One in five Ohioans lives somewhere outside a defined Metropolitan Area. In rural areas of the region like Wayne County, neighborhoods and neighborhood issues are hard to define -- particularly when the nearest neighbors may be miles away. In Part 2 of WKSU's series, "Here Goes the Neighborhood," a look at some of the issues facing people who are going the distance to foster a sense of community.

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At least one Monday a month, Pastor Mark Fowler of Mt. Eaton Community Church loads his minivan with coolers full of food. He brings hot lunches to about 30 Meals on Wheels clients along a winding, 50-mile route in rural Wayne County. Sometimes, Fowler's 11-year-old son Brock rides along.

FOWLER: Each house that we go to, he knows who has cancer and who " you know -- who's this and who's that and so, uh, it just really kind of serves two purposes: It gives him an opportunity to have some level of ministry, I guess you could say, getting to know the hearts of people and, uh, care for them; and gives us an opportunity to serve those people.

As they cruise the back roads, the Fowlers have gotten to know a lot about neighborhoods -- and what makes people neighborly. There's 'Ann,' of Kidron, whose last name is withheld for privacy's sake. For several years, Ann has allowed a developmentally-disabled man to live in a trailer on her farm. The man used to live with some of Ann's relatives, but they died. So she stepped up to help.

ANN: I think this community is a real caring and sharing community. We really do care about each other and try to help each other, when we know. Um-hum.

That's a common attitude among people in predominantly rural places like Wayne County, population about 114-thousand.

MANEESE: In a community like ours, home is a lot of different places.

Cameron Maneese is coordinator of the Wayne County Family and Children First Council.

MANEESE: It is the neighbor literally next door. It's the neighbor five miles away. I find that they take care of each other the same way.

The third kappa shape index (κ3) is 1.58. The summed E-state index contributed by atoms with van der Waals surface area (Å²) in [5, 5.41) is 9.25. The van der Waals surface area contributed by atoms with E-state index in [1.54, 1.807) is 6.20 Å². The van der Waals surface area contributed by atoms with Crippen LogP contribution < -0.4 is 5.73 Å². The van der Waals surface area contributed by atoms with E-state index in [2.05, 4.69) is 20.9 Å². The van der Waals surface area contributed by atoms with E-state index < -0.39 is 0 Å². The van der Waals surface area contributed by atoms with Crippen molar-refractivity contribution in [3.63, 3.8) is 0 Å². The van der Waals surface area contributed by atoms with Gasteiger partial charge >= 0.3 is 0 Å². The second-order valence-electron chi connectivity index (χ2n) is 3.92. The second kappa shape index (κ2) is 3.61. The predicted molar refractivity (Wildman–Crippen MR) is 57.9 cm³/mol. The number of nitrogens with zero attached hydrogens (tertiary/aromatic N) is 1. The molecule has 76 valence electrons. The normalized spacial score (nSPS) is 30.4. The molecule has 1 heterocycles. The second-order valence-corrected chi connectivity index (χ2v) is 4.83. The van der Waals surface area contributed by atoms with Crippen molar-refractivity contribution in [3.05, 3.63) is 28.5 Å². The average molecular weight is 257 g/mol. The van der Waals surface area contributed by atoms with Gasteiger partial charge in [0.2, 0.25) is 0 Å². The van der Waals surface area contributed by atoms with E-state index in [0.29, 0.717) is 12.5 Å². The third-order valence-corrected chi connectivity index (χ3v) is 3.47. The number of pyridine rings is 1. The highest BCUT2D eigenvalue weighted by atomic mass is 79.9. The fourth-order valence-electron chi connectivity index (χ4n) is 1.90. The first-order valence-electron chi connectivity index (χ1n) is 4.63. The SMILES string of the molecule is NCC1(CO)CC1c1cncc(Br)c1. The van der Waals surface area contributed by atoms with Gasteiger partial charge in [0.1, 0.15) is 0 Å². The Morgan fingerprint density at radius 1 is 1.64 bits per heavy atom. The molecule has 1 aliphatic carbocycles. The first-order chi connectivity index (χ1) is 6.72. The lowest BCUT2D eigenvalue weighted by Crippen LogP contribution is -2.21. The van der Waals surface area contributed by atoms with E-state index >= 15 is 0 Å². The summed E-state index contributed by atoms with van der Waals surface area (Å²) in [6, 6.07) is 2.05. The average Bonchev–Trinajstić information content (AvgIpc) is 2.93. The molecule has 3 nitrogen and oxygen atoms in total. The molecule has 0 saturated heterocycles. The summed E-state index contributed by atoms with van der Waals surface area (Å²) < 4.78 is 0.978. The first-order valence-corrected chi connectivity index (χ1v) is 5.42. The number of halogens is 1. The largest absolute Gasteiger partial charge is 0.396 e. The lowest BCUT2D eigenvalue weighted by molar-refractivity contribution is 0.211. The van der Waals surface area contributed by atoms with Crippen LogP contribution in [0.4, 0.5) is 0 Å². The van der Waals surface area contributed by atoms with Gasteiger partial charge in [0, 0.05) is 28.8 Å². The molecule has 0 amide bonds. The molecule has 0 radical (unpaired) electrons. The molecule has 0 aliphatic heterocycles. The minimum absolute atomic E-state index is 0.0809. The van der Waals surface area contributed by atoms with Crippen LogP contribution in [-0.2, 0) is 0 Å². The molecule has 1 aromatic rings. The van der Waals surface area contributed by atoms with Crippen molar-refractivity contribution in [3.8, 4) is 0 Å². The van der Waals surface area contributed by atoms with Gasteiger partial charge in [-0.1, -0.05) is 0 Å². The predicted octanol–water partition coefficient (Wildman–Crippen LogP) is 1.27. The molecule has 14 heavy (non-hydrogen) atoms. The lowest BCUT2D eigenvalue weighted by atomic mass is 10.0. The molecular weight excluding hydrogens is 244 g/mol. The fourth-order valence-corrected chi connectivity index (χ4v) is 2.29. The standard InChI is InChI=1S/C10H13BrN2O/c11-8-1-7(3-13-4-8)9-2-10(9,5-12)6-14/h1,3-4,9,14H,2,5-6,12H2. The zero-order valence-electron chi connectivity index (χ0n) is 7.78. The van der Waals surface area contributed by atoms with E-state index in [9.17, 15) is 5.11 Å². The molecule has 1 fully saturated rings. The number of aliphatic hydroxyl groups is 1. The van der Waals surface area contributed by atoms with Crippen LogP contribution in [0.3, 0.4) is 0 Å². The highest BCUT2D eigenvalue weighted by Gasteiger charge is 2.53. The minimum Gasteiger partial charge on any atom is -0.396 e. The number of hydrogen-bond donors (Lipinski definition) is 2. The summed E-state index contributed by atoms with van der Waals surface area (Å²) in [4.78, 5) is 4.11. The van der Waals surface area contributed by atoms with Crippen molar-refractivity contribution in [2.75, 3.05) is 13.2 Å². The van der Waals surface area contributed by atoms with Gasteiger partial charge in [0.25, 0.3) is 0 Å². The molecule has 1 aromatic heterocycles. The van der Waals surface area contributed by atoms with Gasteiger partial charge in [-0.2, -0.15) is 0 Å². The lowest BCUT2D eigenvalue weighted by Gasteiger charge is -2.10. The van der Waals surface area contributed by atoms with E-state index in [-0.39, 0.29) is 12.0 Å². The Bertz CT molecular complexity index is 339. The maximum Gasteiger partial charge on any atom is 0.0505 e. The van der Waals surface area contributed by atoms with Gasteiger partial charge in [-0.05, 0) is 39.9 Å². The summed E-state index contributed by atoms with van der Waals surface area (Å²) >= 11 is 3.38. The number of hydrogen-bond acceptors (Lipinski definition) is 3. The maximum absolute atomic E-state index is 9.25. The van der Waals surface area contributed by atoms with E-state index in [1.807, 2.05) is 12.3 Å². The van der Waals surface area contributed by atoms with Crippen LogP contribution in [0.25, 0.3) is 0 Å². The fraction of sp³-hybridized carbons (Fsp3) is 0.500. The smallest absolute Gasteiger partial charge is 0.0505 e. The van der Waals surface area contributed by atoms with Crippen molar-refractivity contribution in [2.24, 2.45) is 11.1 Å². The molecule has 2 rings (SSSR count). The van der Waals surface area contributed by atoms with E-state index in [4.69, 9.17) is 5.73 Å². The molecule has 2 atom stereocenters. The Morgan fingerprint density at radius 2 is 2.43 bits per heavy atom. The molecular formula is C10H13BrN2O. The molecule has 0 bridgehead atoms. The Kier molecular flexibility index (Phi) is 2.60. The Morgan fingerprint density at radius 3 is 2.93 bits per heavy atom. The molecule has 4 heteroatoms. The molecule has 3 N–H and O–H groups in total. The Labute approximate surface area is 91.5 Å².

Maneese heads an agency that's tasked with helping children stay physically and mentally healthy and do better in school. The council works with Wayne County's 10 school districts to solve problems like substance abuse, low attendance and teen pregnancy, because schools are key gathering places for neighbors who may be separated by great distance, but share common ground.

MANEESE: Whether or not they look at after-school programs or they're looking at community centers. They express themselves differently, but their goals are all the same.

In many ways, Wayne County is representative of most of rural Ohio. Building neighborhoods starts at the nearest decent-sized town, or even a crossroads. Since social service agencies tend to cluster in Wooster, the county seat, local gathering places take on even more importance. Small-town churches have a huge presence, even when the services they provide seem relatively mundane. Pastor Mark Fowler serves tiny Mt. Eaton as one big neighborhood through his church.

FOWLER: And we give about 10 different baskets of food to people. People in our church are " they go around and clean out the gutters of, you know, the elderly in town. And, uh, whatever. We've let the mayor know and we've let the uh, principal know that's what we want to do -- what can we to do to be a part of help.

While churches can bring people together and help define the important issues in rural neighborhoods, religion can sometimes play a negative role. Bobbi Douglas runs agencies that are geared toward helping Wayne County residents with substance-abuse problems, and victims of domestic violence. Douglas -- a deacon in her own church -- says religious beliefs in rural neighborhoods have hampered the agencies' efforts: